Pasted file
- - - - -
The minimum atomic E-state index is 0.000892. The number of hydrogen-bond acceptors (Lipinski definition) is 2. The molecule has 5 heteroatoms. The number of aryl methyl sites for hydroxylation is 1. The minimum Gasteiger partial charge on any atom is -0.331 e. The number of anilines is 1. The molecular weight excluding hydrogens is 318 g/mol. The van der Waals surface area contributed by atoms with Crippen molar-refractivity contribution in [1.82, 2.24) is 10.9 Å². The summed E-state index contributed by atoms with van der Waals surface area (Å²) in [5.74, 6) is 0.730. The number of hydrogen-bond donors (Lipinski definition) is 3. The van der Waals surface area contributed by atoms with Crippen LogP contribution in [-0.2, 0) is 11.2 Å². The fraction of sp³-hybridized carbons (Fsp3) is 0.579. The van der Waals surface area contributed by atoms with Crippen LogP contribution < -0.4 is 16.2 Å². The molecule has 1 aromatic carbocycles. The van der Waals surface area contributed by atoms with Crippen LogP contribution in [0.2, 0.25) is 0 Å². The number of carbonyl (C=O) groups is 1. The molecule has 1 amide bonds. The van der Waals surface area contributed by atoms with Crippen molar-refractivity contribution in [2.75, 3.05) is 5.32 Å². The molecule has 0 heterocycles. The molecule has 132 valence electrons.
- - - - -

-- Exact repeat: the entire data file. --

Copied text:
The minimum atomic E-state index is 0.000892. The number of hydrogen-bond acceptors (Lipinski definition) is 2. The molecule has 5 heteroatoms. The number of aryl methyl sites for hydroxylation is 1. The minimum Gasteiger partial charge on any atom is -0.331 e. The number of anilines is 1. The molecular weight excluding hydrogens is 318 g/mol. The van der Waals surface area contributed by atoms with Crippen molar-refractivity contribution in [1.82, 2.24) is 10.9 Å². The summed E-state index contributed by atoms with van der Waals surface area (Å²) in [5.74, 6) is 0.730. The number of hydrogen-bond donors (Lipinski definition) is 3. The van der Waals surface area contributed by atoms with Crippen LogP contribution in [-0.2, 0) is 11.2 Å². The fraction of sp³-hybridized carbons (Fsp3) is 0.579. The van der Waals surface area contributed by atoms with Crippen LogP contribution < -0.4 is 16.2 Å². The molecule has 1 aromatic carbocycles. The van der Waals surface area contributed by atoms with Crippen LogP contribution in [0.2, 0.25) is 0 Å². The number of carbonyl (C=O) groups is 1. The molecule has 1 amide bonds. The van der Waals surface area contributed by atoms with Crippen molar-refractivity contribution in [2.75, 3.05) is 5.32 Å². The molecule has 0 heterocycles. The molecule has 132 valence electrons.